Several challenging hours later, we landed back at our Soi (lane) and I went back to the tailor, played some more with her then stumbled back to my room and collapsed with exhaustion onto my bed, after mistakenly throwing myself under a cold shower. The shower was cold, for a moment or two, then it turned, rather spitefully I thought, into a hot shower as the water came through that had been sitting in hot pipes all day. I’ll not write what I said here because my father will be reading this. Hi Dad… I wasn’t feeling all that reasonable yesterday, after the tailor and market battles, and Ursula said later that it would be compulsory for me to have a coffee this morning so I could ‘get back to my happy place’. I guess the looks on my face kind of said it all to her. Doesn’t matter how many times I’ve been to Asia, I still hate being in super-crowded shops doing the ‘scuse me dance all the time. Remeniscent of many years living in a housebus with 3 kids, 2 dogs and a parrot, and ongoingly having to walk sideways I think…
Late-ish dinner last night down the road – I had stir-fried vegetables and pork with rice and Ursula had a Tom Yum soup that she reckoned lifted the top of her head off. The people at the table next door had some also, and it became a bit of a rite of passage to finish the bowl. They managed it – Ursula didn’t. Chicken that I am when it comes to searing my taste buds, due to an experience I’m not in a hurry to repeat in India one time, I didn’t help her. So we sort of lost that challenge and had to gracefully concede to the superior bravery of those at the other table. God love ’em for their intestinal fortitude!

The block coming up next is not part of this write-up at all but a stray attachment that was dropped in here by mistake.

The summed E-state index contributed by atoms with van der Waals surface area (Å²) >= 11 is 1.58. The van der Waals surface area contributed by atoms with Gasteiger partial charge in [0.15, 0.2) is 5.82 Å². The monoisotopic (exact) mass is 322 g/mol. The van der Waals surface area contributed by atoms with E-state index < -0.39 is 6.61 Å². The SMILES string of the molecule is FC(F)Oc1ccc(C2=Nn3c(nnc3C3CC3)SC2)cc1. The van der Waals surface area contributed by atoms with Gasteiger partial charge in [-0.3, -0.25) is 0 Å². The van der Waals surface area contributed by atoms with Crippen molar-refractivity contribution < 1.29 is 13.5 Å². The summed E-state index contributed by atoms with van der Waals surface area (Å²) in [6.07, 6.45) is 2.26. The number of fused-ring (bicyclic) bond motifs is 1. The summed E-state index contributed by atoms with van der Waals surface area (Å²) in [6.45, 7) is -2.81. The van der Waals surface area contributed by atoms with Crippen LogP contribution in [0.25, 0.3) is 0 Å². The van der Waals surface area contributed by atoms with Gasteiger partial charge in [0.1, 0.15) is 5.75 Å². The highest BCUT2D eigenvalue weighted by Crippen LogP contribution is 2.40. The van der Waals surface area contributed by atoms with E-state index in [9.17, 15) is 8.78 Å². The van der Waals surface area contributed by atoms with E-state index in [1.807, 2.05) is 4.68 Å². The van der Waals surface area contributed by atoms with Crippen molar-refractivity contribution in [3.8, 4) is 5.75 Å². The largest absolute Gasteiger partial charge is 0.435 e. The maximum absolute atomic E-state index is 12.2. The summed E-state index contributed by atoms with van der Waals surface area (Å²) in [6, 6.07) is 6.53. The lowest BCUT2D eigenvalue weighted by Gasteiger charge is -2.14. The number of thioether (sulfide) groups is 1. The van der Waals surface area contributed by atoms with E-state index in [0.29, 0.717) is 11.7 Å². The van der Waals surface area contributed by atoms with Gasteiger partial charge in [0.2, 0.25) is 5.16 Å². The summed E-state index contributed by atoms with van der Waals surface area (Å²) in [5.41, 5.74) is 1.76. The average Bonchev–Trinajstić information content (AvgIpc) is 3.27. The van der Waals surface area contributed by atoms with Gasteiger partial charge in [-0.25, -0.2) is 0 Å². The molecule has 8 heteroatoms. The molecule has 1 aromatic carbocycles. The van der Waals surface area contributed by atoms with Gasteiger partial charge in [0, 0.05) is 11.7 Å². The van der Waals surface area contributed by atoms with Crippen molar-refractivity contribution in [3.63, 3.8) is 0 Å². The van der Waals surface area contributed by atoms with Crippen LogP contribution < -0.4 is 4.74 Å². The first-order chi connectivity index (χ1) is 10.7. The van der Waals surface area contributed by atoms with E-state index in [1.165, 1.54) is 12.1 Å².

On to the ‘walking night market’ on Wualai Road. This market is held every Saturday just outside the Old Chiang Mai City wall and is about 1km long. One of the first things we saw was a lady carrying a chihuahua in a baby front pack. Never seen such a thing in my life before! The dog actually seemed okay with it – but then God didn’t exactly endow chihuahuas with enormous dignity to start with, so there we have it. We didn’t make it all the way along the market, as we got there fairly late, but we bought one or two things each and I found the Thai ice cream stand, where I first experienced that wonderful stuff for the first time in 2009. The king has decreed that all people from the Blind Institute are allowed to busk at the markets for free, so a lot of them line the centre of the road and seranade you as you walk along. I’m not sure if that decree applies all over Thailand or not. We took a Songthaew home – they’re good fun. You get to ride all over the place with tourists and locals alike, and you get all the carbon monoxide you can inhale for free. (Good reason to wear a scarf at all times.)